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Clive Waller: FCA vulnerable client focus will only complicate matters

There has been a great deal of regulation on the issue of suitability. Layer upon layer of rules addressing it have increased the cost of running a business and the appalling level of paperwork clients are assaulted with. It couldn’t get any worse, could it? Sadly, it probably will.

Client vulnerability is an area the FCA has been looking at for a number of years, publishing a report in 2016 and now threatening to consult next year. There have been many cases where firms have treated vulnerable people with utter contempt. But my fear is that, once the FCA gets around to doing something, it will involve yet more paper and cost, for little benefit.

The combined impact of increasing longevity, abolition of the compulsory retirement age and pension freedom means people will have more complex financial affairs later in life.

Clive Waller: More regulation is not better in the digital world

As recently as 2000, the majority retired at 60 or 65 on a defined benefit pension or an annuity. Today, few have adequate defined benefits to retire fully at that age and many simply do not wish to.

A 70-year-old running a business may not be vulnerable today but is more at risk of disabling illness than a 50- or 60-year-old. Their financial affairs are likely to be complex. On retirement, drawdown will probably replace the previously common annuity. This has significant consequences for advisers.

The costs of drawdown where the objective is purely provision of income are often too high.

Adviser charges at 100 basis points plus total asset management, and platform charges often exceeding 200bps mean the equity premium is all but consumed, defeating the point of the exercise. So further increasing cost by introducing yet more regulatory process for the identification and management of potentially vulnerable clients could be counterproductive.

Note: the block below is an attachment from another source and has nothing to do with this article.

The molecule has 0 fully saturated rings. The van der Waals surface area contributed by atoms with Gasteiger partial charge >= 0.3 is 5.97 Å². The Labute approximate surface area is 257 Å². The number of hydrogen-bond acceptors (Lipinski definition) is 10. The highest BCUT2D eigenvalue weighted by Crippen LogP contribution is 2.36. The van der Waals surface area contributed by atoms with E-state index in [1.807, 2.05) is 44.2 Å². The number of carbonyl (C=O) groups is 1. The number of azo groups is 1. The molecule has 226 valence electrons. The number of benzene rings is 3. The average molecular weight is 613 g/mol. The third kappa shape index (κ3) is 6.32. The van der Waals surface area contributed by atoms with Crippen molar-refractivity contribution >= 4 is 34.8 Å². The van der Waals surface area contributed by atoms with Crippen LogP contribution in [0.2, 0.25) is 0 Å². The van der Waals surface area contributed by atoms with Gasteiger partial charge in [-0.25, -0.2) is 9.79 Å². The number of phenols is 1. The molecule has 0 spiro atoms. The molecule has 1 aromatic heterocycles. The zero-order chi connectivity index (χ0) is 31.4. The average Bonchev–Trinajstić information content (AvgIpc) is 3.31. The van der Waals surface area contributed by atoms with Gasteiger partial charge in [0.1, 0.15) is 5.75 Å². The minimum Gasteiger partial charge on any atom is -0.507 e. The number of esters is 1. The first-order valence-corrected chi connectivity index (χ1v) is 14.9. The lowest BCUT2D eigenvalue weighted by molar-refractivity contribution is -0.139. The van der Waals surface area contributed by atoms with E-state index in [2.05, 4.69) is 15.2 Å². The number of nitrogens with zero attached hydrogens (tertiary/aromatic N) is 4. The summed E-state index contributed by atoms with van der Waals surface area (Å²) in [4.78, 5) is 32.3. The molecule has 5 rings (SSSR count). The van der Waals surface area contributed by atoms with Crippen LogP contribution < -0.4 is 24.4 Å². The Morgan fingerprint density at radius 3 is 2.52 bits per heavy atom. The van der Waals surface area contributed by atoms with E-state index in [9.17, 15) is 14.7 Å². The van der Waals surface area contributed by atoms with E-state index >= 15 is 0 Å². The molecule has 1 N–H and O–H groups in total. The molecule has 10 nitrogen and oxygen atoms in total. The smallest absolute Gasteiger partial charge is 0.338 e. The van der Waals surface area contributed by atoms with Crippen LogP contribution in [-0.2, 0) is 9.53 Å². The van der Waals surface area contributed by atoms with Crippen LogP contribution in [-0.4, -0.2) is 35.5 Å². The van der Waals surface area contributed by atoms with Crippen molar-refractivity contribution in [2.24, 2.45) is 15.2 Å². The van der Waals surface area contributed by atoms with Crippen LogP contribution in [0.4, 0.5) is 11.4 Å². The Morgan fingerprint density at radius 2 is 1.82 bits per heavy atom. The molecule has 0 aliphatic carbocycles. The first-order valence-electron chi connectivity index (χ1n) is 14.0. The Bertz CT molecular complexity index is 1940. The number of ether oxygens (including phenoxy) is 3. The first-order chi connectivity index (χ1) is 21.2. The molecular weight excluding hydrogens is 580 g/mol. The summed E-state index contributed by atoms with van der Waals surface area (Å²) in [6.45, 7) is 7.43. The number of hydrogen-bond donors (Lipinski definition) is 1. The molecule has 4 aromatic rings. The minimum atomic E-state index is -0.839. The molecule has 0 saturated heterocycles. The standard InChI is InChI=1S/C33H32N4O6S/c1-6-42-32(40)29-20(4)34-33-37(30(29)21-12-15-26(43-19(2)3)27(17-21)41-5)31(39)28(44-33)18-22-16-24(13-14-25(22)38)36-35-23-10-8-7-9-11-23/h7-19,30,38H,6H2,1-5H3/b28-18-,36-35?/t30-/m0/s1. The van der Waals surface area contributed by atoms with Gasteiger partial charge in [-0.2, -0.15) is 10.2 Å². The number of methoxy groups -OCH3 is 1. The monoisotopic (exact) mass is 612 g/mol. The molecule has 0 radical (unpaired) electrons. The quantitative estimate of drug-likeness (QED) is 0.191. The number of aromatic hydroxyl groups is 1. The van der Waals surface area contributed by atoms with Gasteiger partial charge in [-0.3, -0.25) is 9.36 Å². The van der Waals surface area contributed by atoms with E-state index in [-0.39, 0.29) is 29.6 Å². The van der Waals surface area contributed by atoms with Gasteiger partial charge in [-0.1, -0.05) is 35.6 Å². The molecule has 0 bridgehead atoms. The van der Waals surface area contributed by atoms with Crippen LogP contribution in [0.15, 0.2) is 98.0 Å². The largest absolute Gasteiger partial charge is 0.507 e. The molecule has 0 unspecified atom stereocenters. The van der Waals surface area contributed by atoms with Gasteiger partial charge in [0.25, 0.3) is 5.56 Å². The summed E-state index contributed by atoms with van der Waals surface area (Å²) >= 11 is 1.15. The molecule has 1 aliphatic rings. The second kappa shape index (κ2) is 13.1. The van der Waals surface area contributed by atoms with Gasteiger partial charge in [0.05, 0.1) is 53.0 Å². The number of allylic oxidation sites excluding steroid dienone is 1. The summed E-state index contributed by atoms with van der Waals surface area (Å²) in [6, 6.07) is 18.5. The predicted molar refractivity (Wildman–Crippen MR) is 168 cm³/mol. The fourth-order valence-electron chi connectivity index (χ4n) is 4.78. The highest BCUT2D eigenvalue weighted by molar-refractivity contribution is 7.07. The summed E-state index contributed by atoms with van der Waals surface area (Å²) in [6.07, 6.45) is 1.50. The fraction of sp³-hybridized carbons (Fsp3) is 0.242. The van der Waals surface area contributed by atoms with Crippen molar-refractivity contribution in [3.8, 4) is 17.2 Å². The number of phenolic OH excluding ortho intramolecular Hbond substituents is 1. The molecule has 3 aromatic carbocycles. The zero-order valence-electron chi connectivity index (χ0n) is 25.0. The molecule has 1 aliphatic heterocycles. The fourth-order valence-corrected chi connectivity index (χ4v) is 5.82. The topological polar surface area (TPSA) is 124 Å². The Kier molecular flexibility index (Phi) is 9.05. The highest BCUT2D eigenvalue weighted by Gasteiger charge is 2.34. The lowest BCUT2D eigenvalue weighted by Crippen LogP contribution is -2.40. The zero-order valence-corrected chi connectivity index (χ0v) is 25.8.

Advisers bolster support for vulnerable clients

What is the alternative? There are two strands to my solution.

First, treat the customer fairly. Regardless of vulnerability, a client given appropriate advice by a competent adviser is unlikely to be in a bad place. Most cases of mistreatment involve advice that was clearly inappropriate.

Second, the answers already exist. As the outcome of bad advice to a vulnerable client is likely to end up in litigation, it seems appropriate to look at how lawyers deal with the issue. They resort to law and the Mental Capacity Act 2005. This was written for this very purpose and it is  dangerous and ludicrous to ignore it.

The FCA Financial Lives Survey estimates 50 per cent of consumers are potentially vulnerable. This is the sort of silly number one normally expects from insurers flogging products. It is not helpful.

I will come back to this issue, as it is not going to go away. I do hope some wise heads will attempt to identify the true scale of the problem and see to what extent it is covered by existing regulation, such as TCF. In the meantime, I would suggest all advice firms adopt a written strategy laying out their practice for dealing with vulnerable clients and stick to it – and TCF guidelines – religiously.